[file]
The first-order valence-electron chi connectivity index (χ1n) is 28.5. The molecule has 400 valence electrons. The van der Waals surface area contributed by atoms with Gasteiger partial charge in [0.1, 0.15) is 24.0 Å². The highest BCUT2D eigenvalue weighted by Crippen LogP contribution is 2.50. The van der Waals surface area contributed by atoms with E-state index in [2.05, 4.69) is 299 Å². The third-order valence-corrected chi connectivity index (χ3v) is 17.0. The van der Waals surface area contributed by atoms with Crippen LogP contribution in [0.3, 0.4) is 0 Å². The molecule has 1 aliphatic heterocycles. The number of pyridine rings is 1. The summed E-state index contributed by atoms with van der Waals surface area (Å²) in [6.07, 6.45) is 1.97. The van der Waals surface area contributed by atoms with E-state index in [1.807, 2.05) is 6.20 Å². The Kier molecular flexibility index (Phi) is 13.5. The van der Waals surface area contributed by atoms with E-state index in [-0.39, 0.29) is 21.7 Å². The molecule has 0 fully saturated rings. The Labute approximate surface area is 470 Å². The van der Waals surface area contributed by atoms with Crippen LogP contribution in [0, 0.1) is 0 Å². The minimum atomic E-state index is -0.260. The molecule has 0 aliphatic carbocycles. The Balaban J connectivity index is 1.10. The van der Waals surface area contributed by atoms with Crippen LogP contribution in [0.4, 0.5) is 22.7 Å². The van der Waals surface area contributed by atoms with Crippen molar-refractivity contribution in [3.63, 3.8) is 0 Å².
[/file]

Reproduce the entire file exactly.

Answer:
The first-order valence-electron chi connectivity index (χ1n) is 28.5. The molecule has 400 valence electrons. The van der Waals surface area contributed by atoms with Gasteiger partial charge in [0.1, 0.15) is 24.0 Å². The highest BCUT2D eigenvalue weighted by Crippen LogP contribution is 2.50. The van der Waals surface area contributed by atoms with E-state index in [2.05, 4.69) is 299 Å². The third-order valence-corrected chi connectivity index (χ3v) is 17.0. The van der Waals surface area contributed by atoms with Crippen LogP contribution in [0.3, 0.4) is 0 Å². The molecule has 1 aliphatic heterocycles. The number of pyridine rings is 1. The summed E-state index contributed by atoms with van der Waals surface area (Å²) in [6.07, 6.45) is 1.97. The van der Waals surface area contributed by atoms with E-state index in [1.807, 2.05) is 6.20 Å². The Kier molecular flexibility index (Phi) is 13.5. The van der Waals surface area contributed by atoms with E-state index in [-0.39, 0.29) is 21.7 Å². The molecule has 0 fully saturated rings. The Labute approximate surface area is 470 Å². The van der Waals surface area contributed by atoms with Crippen LogP contribution in [0, 0.1) is 0 Å². The minimum atomic E-state index is -0.260. The molecule has 0 aliphatic carbocycles. The Balaban J connectivity index is 1.10. The van der Waals surface area contributed by atoms with Crippen LogP contribution in [0.4, 0.5) is 22.7 Å². The van der Waals surface area contributed by atoms with Crippen molar-refractivity contribution in [3.63, 3.8) is 0 Å².